Would consider upgrading the lights one day, but I really want to keep the stock hood to limit evaporation. It is very cold and dry here in the winter. So I'm not really sure what my lighting options are. I see a lot of chatter about the Evo stock lights being crummy, but I don't really understand why: are they too bright? not bright enough? color spectrum issue? something else?

In terms of livestock, I would love to be able to add a third fish someday (maybe a green clown goby or a tailspot blenny) but not sure that's a good idea. Will wait and see.

I started off with a notion that I wouldn't spend very much money on this (BWAHAHAHA), so may just let things settle for a while before making any other changes. I'm also definitely in the honeymoon stage where I just can't resist tinkering with it every time I walk by - a little more benign neglect would probably be a good thing honestly ;)
 

jfoahs04

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A VCA random flow generator is the next upgrade on my list.

I also invested in the Hanna nitrate and phosphate checkers, because I was going batty trying to guess the readings on an API nitrate test (which probably contributed to my doing more water changes than was necessary, and reducing my nitrates too much.)

Would consider upgrading the lights one day, but I really want to keep the stock hood to limit evaporation. It is very cold and dry here in the winter. So I'm not really sure what my lighting options are. I see a lot of chatter about the Evo stock lights being crummy, but I don't really understand why: are they too bright? not bright enough? color spectrum issue? something else?

In terms of livestock, I would love to be able to add a third fish someday (maybe a green clown goby or a tailspot blenny) but not sure that's a good idea. Will wait and see.

I started off with a notion that I wouldn't spend very much money on this (BWAHAHAHA), so may just let things settle for a while before making any other changes. I'm also definitely in the honeymoon stage where I just can't resist tinkering with it every time I walk by - a little more benign neglect would probably be a good thing honestly ;)
The tank's looking great!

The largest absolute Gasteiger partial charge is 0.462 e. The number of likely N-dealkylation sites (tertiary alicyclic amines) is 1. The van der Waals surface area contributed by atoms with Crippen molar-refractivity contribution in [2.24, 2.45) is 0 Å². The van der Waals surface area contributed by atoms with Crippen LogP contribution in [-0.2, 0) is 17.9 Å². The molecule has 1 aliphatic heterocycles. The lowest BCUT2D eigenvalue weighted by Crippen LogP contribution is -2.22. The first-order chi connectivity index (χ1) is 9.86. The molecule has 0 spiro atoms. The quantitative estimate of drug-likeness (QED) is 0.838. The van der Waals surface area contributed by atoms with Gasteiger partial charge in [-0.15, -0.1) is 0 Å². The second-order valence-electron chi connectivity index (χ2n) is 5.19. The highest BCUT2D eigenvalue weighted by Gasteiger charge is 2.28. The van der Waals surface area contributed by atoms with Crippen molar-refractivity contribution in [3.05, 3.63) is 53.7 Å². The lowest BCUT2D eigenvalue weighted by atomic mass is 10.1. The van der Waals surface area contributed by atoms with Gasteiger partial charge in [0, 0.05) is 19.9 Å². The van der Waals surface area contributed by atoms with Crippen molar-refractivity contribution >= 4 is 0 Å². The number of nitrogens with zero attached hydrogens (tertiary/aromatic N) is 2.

The move to Hanna was a good one - I use them for Phosphate, Alkalinity, and Calcium (which requires an extra step compared to the former two).

I have the same tank and I am one of the crowd that updated the lights. I have the AI Prime 16HD and the Kraken Reef mesh top. Evaporation isn't terrible. I manually topped off daily (like 12-16 oz. or so of water per day) for a while and then I got a Tunze ATO. I go through maybe a gallon every 8-10 days. It's really hands off and easy. I live where we have pretty warm often humid summers and cold winters (it's dry in our condo). The evaporation is not a big issue.

The Prime is the most popular upgrade and for good reason (others like the Red Sea 50, Kessil a80, etc.). For starters, the stock light does not run on a schedule and the spectrum isn't adjustable. It's also not ideal for more light-needy corals (like most SPS). If you don't care about any of those things, you're probably fine with the stock. With lights like the Prime you can set a schedule (mine automatically powers on and ramps up at 10am and ramps down/powers off at 10pm), set your own intensity and spectrum (or download and use one of the many available preset schedules), and support just about any coral (I have several SPS in my EVO). If you do decide to upgrade, I'd suggest going all-in with one of the nicer ones. There are other "upgrade" options (like the Current USA lights which I had on mine to start) that are half measures and you'll want to upgrade again before too long (and end up spending more in the long run).

You can definitely do a 3rd fish. I have a single clown, an orchid dottyback, and a tailspot blenny in my EVO. The tailspot would make a great addition. It would hang mostly around the rockwork and it shouldn't really have issues with your clowns. They have a ton of personality and will perch and watch you. The green clown would also be a good one, but I'd personally pick the blenny.
 

Sharkbait19

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Aquascape is great! It makes the tank look so much bigger than it is!
If you haven’t yet, get the intank media baskets, much better than the stock filtration. I still haven’t upgraded the light on mine. Only problem is that I can’t keep acros and corals aren’t super colorful, but otherwise good.
I will suggest keeping gsp and Xenia away from the main rocks unless you want everything to be covered in weeks…
I have 3 fish in my evo:
Mocha clown (previously a pair - female killed male)
Royal gramma
Aurora goby
I also have a firefish in qt, he will go in soon.
I also have a lot of snails, trochus, astrea, and nassarius, and 8 hermits.
Also have a tiger pistol shrimp, definitely recommend even though he flips my corals over…
So definitely room for more in yours! The added inverts really help to both dirty up and clean up the tank. What is your w/c rate, at this point you may be able to cut back.
 
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MsBean

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Thanks for all the tips, will refer back to this as I go, esp. on the lights. And will consider that 3rd fish after the holidays. Or maybe Santa will surprise me.

I was doing 10%+ water changes twice a week, am now cutting back frequency while monitoring nitrates and phosphates. Using grocery store bottled RODI and Red Sea Coral Pro salt.

I know that almost all the corals I have put in there so far could be considered invasive, though for a beginner fast-growing and hard to kill sound like good selling points :). That said I deliberately stuck the GSP on the back of an old clam shell so I can monitor how fast it spreads and move it easily if need be. The xenia are also on a little rock branch of their own.